He paused and calmly flipped the pages of my passport, waiting for things to sink in. I still wanted him to ‘make the ask’ so I explained that my flight was in a couple days and I couldn’t wait around for a court appearance. I thought it a gentle nudge in the direction he was angling in. And yet, he wasn’t easy to read and began making that sound from the corner of his mouth again while looking off as if in thought. A minute or so later, he muttered something about the possibility of ‘mailing the fine in’. Okay, now we were getting somewhere, I thought.
Then he surprised me by adding that the post office wouldn’t be open until tomorrow, letting it trail off so as to suggest the obvious dilemma—what to do with me until then? Detention seemed a little severe just for using the wrong lane. In my younger days I might have started to imagine some ‘Midnight Express’ kind of foreign jail nightmare, but I’ve reached the age where reason isn’t as scarce as it was then, and felt confident this was only a matter of money.
My hunch was that this was a tactical move, an attempt to establish a price range, a way to impress upon me the fact that this wasn’t just some two dollar traffic ticket. No, I was going to have dig deep. Just how deep was the question. This was now a dance, a ‘pas de deux’ with Officer Friendly leading.
While this was going on, I noticed at least two or three other cars come and go as his partner worked his share of the load, transacting business and sending them on their way. These looked like locals who understood the ground rules and quietly paid up. Probably not as much as it began to look like I was going to have to pay. I was going to get the foreigner surcharge.
“Shit,” he exclaimed, startling me. Swearing in English was not expected. He was looking off into distance again, fidgeting and concerned, like someone who just realized they left the bathtub running this morning. “This is bad…” he went on, then, “This is shit…” a couple more times. I wasn’t sure where he was going with this, whether he was trying to impress upon me how serious this was or just expressing his frustration that it was taking so long. He began shaking his head and rubbing the back of his neck, peppering these gestures with random mumbles of ‘Shit…’ or ‘I don’t know…’.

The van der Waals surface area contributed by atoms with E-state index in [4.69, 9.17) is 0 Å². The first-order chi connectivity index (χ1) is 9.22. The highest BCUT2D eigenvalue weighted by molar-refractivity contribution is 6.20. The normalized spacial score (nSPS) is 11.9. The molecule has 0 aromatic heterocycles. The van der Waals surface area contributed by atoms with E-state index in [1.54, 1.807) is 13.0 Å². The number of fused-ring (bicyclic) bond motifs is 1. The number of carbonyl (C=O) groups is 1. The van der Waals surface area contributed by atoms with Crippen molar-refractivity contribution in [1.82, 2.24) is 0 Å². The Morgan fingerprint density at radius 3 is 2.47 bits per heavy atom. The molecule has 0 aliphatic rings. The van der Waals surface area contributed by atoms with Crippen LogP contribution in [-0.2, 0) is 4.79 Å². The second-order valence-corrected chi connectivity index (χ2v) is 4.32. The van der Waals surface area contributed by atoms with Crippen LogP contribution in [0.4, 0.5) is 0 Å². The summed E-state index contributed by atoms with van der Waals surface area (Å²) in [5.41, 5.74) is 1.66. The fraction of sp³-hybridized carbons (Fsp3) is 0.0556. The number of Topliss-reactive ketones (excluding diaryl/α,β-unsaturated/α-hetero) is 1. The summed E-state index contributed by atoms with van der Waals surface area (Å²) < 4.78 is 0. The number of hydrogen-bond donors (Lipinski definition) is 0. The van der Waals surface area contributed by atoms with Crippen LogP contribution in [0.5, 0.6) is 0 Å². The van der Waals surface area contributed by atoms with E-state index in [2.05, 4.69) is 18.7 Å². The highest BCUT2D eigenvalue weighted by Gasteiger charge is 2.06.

In what was surely a strange little twist, I realized he was playing a solo kind of ‘Good Cop, Bad Cop’ with me. It was as if he felt bad about being in this position, but I had boxed him into a corner with my ‘two violations.’ If I had only been wise enough to have kept it to one violation, how relieved he would be! Because then, he could do what his nature told him he should do: let me go with a warning.
Before I knew it, a half hour or so had passed in this ‘Montenegrin Standoff’ as I began to calculate a price range in my mind. He had muttered the figure ‘250 euros’ several times now, and I took that to be his starting point. While that number offended my sense of proportion, it was also an amount I didn’t have. I couldn’t even meet him in the middle at 125 euros. I had about 60 euros in my wallet and that was my starting point.
So, I decided to play my gambit: “Is it possible I could just pay some kind of fine tonight and settle this?” I asked. That was the opening he wanted. Almost instantly the tension in his face lifted. We were beginning to understand each other and the kabuki was no longer needed. “Yes, okay, I think so,” he said.
“Forty?” I suggested, hoping to keep my last twenty. Forty euros, the equivalent of forty-six US dollars. He straightened up and nodded. “Place in your rental papers and I take it to the van.” So I slid two 20 euro notes into the rental car folder he’d already looked over and handed it to him again.
When he returned a couple minutes later he was a changed man. All smiles and light. He had my passport open to the first page, still looking at it before handing it back. “You are born in New York it says?” I nodded agreeably knowing there’s little point trying to explain that there’s a state attached to the city.
“I would like to visit some day,” he continued. “Very nice city.”
“Very nice,” I replied. “Great part of the world. Lots of police there.”
“Yes, NYPD!” he said, smiling. “How much to visit New York? To fly there?”
“Depends,” I suggested now, like we were a couple old friends just catching up. “More expensive than Montenegro!” I added. He then extended his hand and said, “Okay, thank you.” As we shook hands, I wondered what his daily take here might have been, how much went into his pocket and how much he actually reported.
“You seem like a good guy,” I said. “I hope you get to New York someday—just watch out for those traffic cops!” And with that, I drove off.